When Biggie filled up the tank in Columbus this afternoon, he paid $3.09 a gallon. The drive to Detroit was 200 miles. At 15 mpg—and 15 is a generous estimate considering the Econoline is loaded with four band members, two crew guys, our bags, and all the guitars, amps, and drums—we’ve already burnt $41.19 in fuel. We haven’t yet played a note, and the one thing I know for sure about tonight’s show is that we’ll lose money. At closing time, Biggie will settle up with the doorman, then he’ll stuff two tens and a five into the gray pouch he keeps stashed in the dashboard. And tomorrow, tonight’s $25 take will get us a third of the way to Milwaukee. Here in the minor leagues, bands don’t play for sex, fortune or fame. They play for gasoline.

   An economist would tell us that by driving three hours to perform for five people, we have not behaved in our monetary self-interest. It’s Econ 101, supply and demand. There clearly isn’t much demand for Watershed in Detroit, so we would have been smart to cut off the supply by staying home. Get a good night’s sleep. Wake up tomorrow and commute to our real jobs, jobs that actually pay. I used to think of gigs like this as investments in the future. We’re paying dues now, I’d tell myself, for the big rockstar payoff later. The trouble is I’m now 38 years old. By music business standards, I’m too damn old for the rockstar payoff. So now I have to wonder, what future? Besides, Watershed already had a shot at stardom. And we whiffed.

   My buddy Colin and I started the band the summer before our junior year of high school. In the 23 years since, we’ve played over a thousand shows. In 34 states. One hundred and sixteen cities. We’ve humped our amps through the doors at CBGB ten times. We’ve released six full-length albums. A batch of cassettes, 45s and EPs. A couple videos and a DVD. We’ve been together longer than The Beatles, The Doors, Jimi Hendrix and Nirvana combined. In our mid-20s we signed with Epic Records. A quarter-million-dollar deal. We were shuttled around Manhattan in Town Cars. We recorded in the same studio as AC/DC, Aerosmith and Springsteen. We played arenas and amphitheatres, headlining shows in front of thousands, opening for bands everybody’s heard of. We were treated to obscenely expensive dinners and promised by insiders that we were the Next Big Thing. But we never had a hit song. Never had a video on MTV. Never won the notoriety that comes measured in songwriting residuals or on the Billboard Hot 100. A year and a half after we signed with Epic, the label dropped us. That was 13 years ago. By now most musicians we’ve shared the stage with, famous and not, have packed away their guitars and decided to sell real estate or insurance.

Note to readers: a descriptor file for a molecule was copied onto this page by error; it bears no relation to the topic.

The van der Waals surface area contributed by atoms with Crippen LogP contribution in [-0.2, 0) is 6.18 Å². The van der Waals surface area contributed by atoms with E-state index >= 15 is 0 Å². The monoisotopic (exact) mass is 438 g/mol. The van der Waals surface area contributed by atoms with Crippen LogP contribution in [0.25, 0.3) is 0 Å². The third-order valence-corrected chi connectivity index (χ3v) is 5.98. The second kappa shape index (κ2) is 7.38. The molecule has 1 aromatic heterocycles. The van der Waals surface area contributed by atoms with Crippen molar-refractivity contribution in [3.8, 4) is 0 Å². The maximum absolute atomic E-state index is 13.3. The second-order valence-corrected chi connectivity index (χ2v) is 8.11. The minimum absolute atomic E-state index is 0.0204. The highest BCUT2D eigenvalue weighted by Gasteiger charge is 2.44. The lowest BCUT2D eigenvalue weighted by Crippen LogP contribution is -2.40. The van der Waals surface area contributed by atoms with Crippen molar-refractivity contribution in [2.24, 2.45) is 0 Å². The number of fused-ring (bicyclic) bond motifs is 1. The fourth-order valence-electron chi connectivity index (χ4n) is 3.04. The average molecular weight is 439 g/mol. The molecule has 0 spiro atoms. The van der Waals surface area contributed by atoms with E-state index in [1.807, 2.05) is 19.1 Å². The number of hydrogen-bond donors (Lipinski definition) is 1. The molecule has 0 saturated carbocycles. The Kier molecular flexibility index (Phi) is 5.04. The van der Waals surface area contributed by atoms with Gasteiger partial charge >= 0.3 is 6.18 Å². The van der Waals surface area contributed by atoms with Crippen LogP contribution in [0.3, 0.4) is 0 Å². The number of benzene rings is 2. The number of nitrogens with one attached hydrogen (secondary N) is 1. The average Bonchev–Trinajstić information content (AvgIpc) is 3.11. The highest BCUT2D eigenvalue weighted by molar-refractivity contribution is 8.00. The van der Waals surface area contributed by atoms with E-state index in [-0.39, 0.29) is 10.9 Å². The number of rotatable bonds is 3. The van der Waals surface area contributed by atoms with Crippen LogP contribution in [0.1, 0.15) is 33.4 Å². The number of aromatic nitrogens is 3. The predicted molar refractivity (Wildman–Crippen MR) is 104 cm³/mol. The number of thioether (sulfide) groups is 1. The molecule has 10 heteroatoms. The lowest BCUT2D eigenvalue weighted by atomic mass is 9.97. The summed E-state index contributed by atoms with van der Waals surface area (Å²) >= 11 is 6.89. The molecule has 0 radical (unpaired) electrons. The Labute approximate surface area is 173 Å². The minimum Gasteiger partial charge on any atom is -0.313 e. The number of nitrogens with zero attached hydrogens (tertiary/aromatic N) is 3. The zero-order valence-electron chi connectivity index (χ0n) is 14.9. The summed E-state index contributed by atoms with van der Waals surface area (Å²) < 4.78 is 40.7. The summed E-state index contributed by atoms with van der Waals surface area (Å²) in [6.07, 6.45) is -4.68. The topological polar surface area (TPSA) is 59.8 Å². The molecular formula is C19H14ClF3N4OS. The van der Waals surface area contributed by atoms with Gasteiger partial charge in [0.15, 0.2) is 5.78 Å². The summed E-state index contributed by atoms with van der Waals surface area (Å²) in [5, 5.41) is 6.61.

So is it stupid for us to play Small’s tonight? Depends on how you measure stupid. The true economics of this show can’t be found in plus/minus equation of what we take in at the door vs. what we drop into the gas tank. More important is the opportunity cost of what we’ve left at home. All of us are married. My wife Kate and I have been together for 18 years, and she’s as supportive a partner as I could wish for. But still, with every show, I burn more and more capital with her. Tonight at Small’s everyone in Watershed is compromising, as a friend of mine likes to say, the shalom in the home.

   So maybe playing this show is a little stupid. Maybe we’ve booked this tour because, after two decades, we’ve built an inertia that’s stronger than our better judgment. But I suspect the real reason is a million times simpler and more complicated. Watershed has hauled ourselves up to Detroit tonight because we are a rock band, and playing live—whether it’s for five people or 15,000—is what rock bands do. Stupid or not.